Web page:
Stochastic dynamic response analysis of a tension leg spar-type offshore wind turbine
Article first published online: 16 JUL 2012
Copyright © 2012 John Wiley & Sons, Ltd.
Volume 16, Issue 6, pages 953–973, September 2013
How to Cite
Karimirad, M. and Moan, T. (2013), Stochastic dynamic response analysis of a tension leg spar-type offshore wind turbine. Wind Energ., 16: 953–973. doi: 10.1002/we.1537
- Issue published online: 20 SEP 2013
- Article first published online: 16 JUL 2012
- Manuscript Accepted: 24 MAY 2012
- Manuscript Revised: 10 FEB 2012
- Manuscript Received: 16 NOV 2010
- stochastic dynamic response;
- tension leg spar;
- offshore floating wind turbine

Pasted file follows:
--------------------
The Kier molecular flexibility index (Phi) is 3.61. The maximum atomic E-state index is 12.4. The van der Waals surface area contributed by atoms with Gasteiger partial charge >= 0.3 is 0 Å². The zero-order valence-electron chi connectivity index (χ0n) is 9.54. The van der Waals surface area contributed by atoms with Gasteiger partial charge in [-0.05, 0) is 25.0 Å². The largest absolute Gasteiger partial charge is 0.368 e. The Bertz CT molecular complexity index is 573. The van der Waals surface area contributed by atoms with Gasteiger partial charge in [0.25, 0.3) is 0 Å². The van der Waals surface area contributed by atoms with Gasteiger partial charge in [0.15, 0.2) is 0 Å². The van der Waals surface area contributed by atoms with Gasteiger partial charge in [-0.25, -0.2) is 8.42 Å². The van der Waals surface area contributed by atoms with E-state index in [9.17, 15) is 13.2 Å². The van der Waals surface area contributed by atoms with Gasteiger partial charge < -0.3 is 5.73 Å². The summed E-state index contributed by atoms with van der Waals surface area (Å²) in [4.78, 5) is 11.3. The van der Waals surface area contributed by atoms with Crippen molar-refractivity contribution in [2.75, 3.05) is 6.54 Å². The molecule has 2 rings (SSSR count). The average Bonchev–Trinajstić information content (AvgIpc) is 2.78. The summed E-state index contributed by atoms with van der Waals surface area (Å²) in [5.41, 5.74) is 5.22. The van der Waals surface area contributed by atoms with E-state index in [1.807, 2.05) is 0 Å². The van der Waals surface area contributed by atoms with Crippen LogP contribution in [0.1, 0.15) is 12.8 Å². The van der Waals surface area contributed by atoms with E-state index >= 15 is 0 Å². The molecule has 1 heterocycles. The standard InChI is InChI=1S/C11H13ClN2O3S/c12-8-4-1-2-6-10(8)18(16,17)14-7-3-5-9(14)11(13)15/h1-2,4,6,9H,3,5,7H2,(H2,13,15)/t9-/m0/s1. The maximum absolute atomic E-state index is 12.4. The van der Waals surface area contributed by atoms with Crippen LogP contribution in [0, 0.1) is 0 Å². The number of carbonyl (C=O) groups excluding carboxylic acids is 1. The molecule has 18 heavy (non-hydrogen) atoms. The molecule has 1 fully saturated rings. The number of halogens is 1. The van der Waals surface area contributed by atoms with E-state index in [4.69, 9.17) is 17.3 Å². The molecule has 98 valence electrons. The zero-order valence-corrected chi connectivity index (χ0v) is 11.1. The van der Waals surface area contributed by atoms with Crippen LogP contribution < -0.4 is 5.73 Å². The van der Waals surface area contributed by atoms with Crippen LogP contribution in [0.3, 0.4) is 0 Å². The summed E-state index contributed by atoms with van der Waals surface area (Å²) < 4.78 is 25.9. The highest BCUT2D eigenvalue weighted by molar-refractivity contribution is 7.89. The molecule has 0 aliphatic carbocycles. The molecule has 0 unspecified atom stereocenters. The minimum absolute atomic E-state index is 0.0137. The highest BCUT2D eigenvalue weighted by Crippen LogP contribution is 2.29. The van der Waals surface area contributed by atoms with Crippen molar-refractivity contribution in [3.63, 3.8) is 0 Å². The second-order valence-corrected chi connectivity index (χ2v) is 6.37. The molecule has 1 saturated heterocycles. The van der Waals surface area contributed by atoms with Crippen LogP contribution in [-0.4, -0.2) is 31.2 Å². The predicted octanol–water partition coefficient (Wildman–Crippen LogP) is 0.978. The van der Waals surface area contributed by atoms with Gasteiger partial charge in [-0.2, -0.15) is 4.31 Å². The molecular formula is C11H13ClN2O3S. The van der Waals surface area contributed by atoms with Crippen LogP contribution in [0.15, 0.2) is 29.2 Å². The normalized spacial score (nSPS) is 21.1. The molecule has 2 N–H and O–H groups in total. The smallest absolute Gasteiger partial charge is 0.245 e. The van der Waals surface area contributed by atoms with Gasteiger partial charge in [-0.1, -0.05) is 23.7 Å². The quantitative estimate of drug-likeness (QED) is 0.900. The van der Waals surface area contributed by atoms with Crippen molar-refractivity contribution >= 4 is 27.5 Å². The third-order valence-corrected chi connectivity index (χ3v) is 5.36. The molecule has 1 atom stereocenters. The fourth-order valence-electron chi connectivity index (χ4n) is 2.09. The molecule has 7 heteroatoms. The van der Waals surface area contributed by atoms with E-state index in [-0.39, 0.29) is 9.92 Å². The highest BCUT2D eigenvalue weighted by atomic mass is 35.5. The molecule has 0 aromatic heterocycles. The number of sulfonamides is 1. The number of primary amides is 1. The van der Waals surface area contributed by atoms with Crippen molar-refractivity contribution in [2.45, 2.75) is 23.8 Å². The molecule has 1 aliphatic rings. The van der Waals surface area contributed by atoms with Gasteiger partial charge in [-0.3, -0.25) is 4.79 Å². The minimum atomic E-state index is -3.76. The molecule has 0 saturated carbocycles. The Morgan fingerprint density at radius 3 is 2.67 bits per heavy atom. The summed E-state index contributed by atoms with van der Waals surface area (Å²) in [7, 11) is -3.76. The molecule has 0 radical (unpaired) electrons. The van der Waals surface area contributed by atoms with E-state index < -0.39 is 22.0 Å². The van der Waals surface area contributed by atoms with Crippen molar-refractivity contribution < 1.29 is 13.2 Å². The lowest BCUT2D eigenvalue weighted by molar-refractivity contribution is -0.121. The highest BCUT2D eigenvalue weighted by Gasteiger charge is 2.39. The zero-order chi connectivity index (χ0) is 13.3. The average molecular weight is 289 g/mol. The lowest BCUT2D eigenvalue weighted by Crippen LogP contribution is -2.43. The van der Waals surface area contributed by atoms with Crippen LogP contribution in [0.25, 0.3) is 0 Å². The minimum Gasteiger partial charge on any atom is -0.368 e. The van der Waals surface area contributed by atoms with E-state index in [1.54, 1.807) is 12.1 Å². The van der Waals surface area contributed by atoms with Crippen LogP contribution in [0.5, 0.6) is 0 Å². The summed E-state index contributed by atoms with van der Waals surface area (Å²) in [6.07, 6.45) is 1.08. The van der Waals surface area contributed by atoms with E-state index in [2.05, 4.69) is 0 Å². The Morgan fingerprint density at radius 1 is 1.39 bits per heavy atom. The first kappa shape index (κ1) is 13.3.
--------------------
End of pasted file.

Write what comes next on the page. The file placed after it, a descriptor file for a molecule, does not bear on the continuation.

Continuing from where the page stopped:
This paper presents a stochastic dynamic response analysis of a tension leg spar-type wind turbine subjected to wind and wave actions. The dynamic motions, structural responses, power production and tension leg responses are analyzed. The model is implemented using the HAWC2 code. Several issues such as negative damping, rotor configuration (upwind or downwind rotor) and tower shadow effects are discussed to study the power performance and structural integrity of the system. The operational and survival load cases considering the stochastic wave and wind loading are analyzed to investigate the functionality of the tension leg spar-type wind turbine. Amelioration of the negative damping applied for this concept reduces the structural dynamic responses, which are important for fatigue life. It is found that the responses induced by wave and wind actions at the wave frequencies are not affected much by the aerodynamic excitation or damping forces. Because of the nonlinear effects of the tension leg, all of the motion responses are strongly coupled. The global responses of upwind and downwind versions of the turbine are found to be close because the tower shadow has a limited effect on the global responses. However, the structural dynamic responses of the blades are more affected by the tower shadow. In this study, the extrapolation methods are applied to efficiently estimate the maximum responses. The maximum response is found to occur in the survival cases as a result of the wave actions and the increased aerodynamic drag forces on the tower. The results show that the maximum responses corresponding to the up-crossing rate of 0.0001 (corresponding to the maximum response within a 3 hour period) can be expressed by the mean plus 3 to 5 standard deviations. Copyright © 2012 John Wiley & Sons, Ltd.